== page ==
Case Study 5

Multiple Sclerosis

BACKGROUND INFORMATION:

  • 34-year-old female
  • Relapse remitting MS
  • Has young family with age range 3-8
  • Off work currently due to symptoms
  • Registered nurse
  • Previously known to psychology services for struggles with mental health including depression

INITIAL ASSESSMENT DETAILS

L.S. was referred into the non-acute CNRS service by the MS district nurse in June 2019 highlighting key problems of lower back pain, right lower limb pain and an unstable gait. On assessment L.S. presented with acute lower back pain with a right sided neurological pattern radiating down her posterior right lower limb. L.S. also highlighted difficulties with her walking and balance which had affected her confidence and mood at work and at home. L.S. had a young family and admitted struggles in her personal life and the fear of her symptoms being a sign of advancing MS and consequently physical/ functional deterioration. L.S. had an MS impact score of 87.

Objectively L.S. demonstrated acute low back pain of 7/10 on the numerical rating scale at rest which could range up to 9/10 with pins and needles radiating down her posterior right lower limb and some increased numbness within the dorsal aspect of her right foot. Furthermore L.S. presented with tenderness at the L2-S1 vertebrae and very restricted range of movement particularly into flexion. Additionally, L.S presented with biomechanical asymmetry at her pelvis and adverse neural tension through her right lower limb.

TREATMENT MODALITIES

Manual therapy – L.S. responded well to advanced spinal mobilisation techniques in order to correct segmental capsular stiffness and facet joint compression between her L4 and L5 vertebrae. L.S. also received direct soft tissue release directly to her paraspinal muscles, thoraco-lumbar fascia and posterior lower limb line.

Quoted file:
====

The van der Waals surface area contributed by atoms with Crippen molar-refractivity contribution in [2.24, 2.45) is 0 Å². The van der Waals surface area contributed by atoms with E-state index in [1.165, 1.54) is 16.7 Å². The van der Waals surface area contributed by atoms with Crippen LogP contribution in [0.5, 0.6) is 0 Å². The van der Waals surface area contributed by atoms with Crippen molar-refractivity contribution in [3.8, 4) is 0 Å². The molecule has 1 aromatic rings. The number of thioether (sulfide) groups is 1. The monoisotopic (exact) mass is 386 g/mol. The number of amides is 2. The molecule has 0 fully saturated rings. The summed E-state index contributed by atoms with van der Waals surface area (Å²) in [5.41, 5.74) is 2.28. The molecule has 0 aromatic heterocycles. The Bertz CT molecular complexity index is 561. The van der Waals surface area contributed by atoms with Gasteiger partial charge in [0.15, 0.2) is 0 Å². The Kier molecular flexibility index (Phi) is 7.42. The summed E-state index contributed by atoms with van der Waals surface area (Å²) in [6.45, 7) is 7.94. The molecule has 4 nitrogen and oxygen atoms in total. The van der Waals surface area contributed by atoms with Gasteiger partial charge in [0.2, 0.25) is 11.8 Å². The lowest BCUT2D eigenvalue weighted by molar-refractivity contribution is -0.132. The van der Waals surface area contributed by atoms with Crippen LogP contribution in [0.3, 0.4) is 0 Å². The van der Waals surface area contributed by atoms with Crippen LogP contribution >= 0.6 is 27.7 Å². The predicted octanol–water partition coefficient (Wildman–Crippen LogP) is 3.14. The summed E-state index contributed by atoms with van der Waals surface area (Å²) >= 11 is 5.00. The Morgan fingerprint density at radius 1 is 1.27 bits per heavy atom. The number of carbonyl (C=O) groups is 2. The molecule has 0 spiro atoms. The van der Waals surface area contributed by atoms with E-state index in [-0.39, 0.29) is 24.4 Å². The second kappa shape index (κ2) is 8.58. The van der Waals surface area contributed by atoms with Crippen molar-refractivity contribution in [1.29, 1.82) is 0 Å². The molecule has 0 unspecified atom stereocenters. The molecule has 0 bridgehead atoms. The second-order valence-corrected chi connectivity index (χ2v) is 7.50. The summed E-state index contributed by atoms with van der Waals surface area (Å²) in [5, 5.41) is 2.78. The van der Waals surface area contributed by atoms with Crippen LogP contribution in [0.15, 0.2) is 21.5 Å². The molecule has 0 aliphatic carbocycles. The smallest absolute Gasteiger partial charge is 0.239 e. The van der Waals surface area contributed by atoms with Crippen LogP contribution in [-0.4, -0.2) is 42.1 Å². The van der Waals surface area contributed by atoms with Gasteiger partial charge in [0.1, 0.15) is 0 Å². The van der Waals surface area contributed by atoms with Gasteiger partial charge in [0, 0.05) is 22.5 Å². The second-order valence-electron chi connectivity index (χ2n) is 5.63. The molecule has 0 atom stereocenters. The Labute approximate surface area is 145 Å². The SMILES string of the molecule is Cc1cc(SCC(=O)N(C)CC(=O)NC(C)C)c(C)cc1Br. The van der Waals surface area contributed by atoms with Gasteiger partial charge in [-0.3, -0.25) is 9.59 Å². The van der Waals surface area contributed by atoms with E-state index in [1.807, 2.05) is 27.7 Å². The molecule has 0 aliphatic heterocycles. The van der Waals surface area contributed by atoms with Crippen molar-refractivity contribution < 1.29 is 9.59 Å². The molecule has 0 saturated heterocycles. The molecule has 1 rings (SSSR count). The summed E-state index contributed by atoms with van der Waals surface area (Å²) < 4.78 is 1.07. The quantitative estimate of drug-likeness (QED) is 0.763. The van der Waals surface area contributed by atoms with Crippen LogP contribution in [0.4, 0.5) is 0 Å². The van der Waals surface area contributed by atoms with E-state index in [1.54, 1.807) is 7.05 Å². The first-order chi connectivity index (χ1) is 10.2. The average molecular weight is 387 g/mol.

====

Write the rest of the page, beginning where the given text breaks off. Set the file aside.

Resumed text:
Home exercise programme – From the initial assessment L.S. was progressively provided with a bespoke exercise programme with the aim of reducing localised stiffness at the lumbar spine, increasing neural mobility through the lower limb and strengthening/ stabilizing her core and pelvis. L.S. was also advised to take up Pilates to further enhance her personalised programme and to engage in regular, structured, therapeutic exercise.

Education/ Advice – Understandably L.S. was highly distressed by the presentation of symptoms and was concerned this was an indication of further disease progression. Frequently in sessions we discussed the symptoms L.S. was presenting with were indicative of pathologies present in a non-neurological population and would significantly improve in response to treatment. She was also informed these types of symptoms are often exacerbated with the presence of an underlying neurological condition. L.S. was informed of the importance of regular exercise as a means of improving her symptoms and prevention of further similar issues in the future.

Referral to other professionals – Over the course of her treatment L.S. required a referral to the podiatry service at Kingsgate House in order to correct biomechanical asymmetry at the pelvis with insoles. Additionally, urgent contact was required with L.S.’s MS nurse and GP in response to concerns over her mental health. During one conversation within a treatment session informed consent was gained to alert the above professionals to thoughts of self-harm and suicide. L.S. was previously known to the appropriate mental health services so this was actioned rapidly.

OUTCOMES:

  • L.S. received a course of 10 sessions of physiotherapy and was discharged in December 2019.
  • On discharge L.S. reports sporadically having lower back pain with an average numerical rating scale of 3/10. L.S. is working part time as a research nurse and has taken up additional training courses.
  • L.S. attends a weekly Pilates class with friends which additionally helps her independently manage her symptoms and reduce the likelihood of further injury.
  • L.S. MS impact scale has reduced to 65.